The Great Gatsby

The Great Gatsby, "bum"

Could you please tell me the precise meaning, if possible, of the word "bum" in this excerpt from the chapter IV of The Great Gatsby? Does it mean "tramp", "good-for-nothing", "worthless person" or something else?

Clarence Endive was from East Egg, as I remember. He came only once, in white knickerbockers, and had a fight with a bum named Etty in the garden.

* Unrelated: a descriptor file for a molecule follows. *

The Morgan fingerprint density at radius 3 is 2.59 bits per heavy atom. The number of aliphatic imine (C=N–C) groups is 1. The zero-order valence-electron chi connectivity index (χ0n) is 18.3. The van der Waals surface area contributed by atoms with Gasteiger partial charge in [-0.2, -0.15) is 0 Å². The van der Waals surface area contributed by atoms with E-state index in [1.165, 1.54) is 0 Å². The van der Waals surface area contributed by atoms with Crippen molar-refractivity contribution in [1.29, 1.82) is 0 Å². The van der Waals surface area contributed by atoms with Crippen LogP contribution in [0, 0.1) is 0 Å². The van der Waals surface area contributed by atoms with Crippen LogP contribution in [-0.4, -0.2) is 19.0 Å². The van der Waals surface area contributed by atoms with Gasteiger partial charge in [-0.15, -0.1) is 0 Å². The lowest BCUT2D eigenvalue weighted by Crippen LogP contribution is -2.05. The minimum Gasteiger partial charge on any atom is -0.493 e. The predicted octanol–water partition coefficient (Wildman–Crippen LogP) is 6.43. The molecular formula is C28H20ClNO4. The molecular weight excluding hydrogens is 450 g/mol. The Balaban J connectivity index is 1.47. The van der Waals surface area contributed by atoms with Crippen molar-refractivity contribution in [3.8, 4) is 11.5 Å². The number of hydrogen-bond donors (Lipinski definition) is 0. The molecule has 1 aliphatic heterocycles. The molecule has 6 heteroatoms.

Thank you.

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Last updated by jill d #170087
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I'm going to go with "good for nothing." The people who frequented Gatsby's parties were not tramps (homeless beggars). Of the two other choices you've given me, I don't believe anyone is worthless, but I've heard many people described as good for nothing bums.